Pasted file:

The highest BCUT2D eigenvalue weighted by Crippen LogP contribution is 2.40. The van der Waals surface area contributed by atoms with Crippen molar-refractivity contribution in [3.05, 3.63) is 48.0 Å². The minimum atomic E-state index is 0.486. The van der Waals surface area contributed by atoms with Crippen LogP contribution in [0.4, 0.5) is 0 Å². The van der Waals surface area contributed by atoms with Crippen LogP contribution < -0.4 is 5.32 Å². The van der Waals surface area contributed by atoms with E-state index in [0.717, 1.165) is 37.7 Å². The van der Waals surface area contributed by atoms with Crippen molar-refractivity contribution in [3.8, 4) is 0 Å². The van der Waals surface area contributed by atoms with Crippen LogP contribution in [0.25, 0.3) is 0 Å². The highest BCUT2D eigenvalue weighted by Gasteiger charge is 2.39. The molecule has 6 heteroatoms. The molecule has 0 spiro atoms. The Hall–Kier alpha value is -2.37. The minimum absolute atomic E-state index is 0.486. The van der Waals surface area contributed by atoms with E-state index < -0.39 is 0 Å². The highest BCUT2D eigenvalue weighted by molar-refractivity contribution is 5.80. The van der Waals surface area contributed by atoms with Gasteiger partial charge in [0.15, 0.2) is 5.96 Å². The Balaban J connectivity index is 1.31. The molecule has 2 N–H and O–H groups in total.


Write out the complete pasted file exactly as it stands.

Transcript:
The highest BCUT2D eigenvalue weighted by Crippen LogP contribution is 2.40. The van der Waals surface area contributed by atoms with Crippen molar-refractivity contribution in [3.05, 3.63) is 48.0 Å². The minimum atomic E-state index is 0.486. The van der Waals surface area contributed by atoms with Crippen LogP contribution in [0.4, 0.5) is 0 Å². The van der Waals surface area contributed by atoms with Crippen LogP contribution < -0.4 is 5.32 Å². The van der Waals surface area contributed by atoms with E-state index in [0.717, 1.165) is 37.7 Å². The van der Waals surface area contributed by atoms with Crippen molar-refractivity contribution in [3.8, 4) is 0 Å². The van der Waals surface area contributed by atoms with Crippen LogP contribution in [0.25, 0.3) is 0 Å². The highest BCUT2D eigenvalue weighted by Gasteiger charge is 2.39. The molecule has 6 heteroatoms. The molecule has 0 spiro atoms. The Hall–Kier alpha value is -2.37. The minimum absolute atomic E-state index is 0.486. The van der Waals surface area contributed by atoms with E-state index < -0.39 is 0 Å². The highest BCUT2D eigenvalue weighted by molar-refractivity contribution is 5.80. The van der Waals surface area contributed by atoms with Gasteiger partial charge in [0.15, 0.2) is 5.96 Å². The Balaban J connectivity index is 1.31. The molecule has 2 N–H and O–H groups in total.